Chapter Three

Elements and Entourage

Figure 3.1: Downtown Pasadena, drawn with Pilot Fineliner, Sign Pen, and Prismacolor pencils.


Figure 3.2: A concept sketch of a piazza by the sea is given depth by drawing people at different sizes, keeping heads on the horizon line.


Figure 3.3: Conveying movement and attitude with a few lines.


The great designers I’ve known have developed a personal sketching style based on a learned vocabulary of practiced strokes and representational techniques that, when combined in the service of an idea, create a believable composition with a life of its own.

These depictions of environments, both real and imagined, are most often an artfully arranged composition of the individual elements—people, buildings, cars, buses, trees, landforms, sky—that shape and animate the world we see. It’s very helpful, early in your development as a sketcher, to invest time in learning a variety of techniques for representing those repeatedly encountered elements that you will want to include and arrange in your drawings. The following pages offer specific tips and techniques for drawing these elements convincingly.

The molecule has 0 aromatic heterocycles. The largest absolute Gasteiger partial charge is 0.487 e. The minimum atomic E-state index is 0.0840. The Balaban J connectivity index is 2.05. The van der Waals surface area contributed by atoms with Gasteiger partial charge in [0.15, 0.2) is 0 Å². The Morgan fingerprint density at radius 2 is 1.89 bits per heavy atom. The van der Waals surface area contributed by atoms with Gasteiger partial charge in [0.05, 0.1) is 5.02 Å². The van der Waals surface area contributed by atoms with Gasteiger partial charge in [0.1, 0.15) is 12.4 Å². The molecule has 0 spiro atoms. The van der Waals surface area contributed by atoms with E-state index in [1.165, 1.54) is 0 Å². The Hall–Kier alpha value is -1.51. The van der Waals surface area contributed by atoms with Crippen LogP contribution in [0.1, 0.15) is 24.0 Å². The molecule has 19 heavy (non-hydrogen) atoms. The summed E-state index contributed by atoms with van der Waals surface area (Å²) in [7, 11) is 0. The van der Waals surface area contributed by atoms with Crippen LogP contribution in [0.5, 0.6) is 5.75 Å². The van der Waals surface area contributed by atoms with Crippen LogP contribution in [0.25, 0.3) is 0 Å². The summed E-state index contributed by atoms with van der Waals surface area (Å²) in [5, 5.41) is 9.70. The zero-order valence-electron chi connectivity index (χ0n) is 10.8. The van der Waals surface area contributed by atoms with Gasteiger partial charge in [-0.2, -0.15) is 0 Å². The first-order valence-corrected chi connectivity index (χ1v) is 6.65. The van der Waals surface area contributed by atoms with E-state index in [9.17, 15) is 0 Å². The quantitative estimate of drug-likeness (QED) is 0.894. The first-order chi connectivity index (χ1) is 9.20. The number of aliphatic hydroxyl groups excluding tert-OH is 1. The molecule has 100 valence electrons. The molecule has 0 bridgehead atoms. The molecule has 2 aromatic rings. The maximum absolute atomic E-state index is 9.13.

Figure 3.4: People in Pisa, a quick doodle. ...

Get Freehand Drawing and Discovery: Urban Sketching and Concept Drawing for Designers now with the O’Reilly learning platform.

O’Reilly members experience live online training, plus books, videos, and digital content from nearly 200 publishers.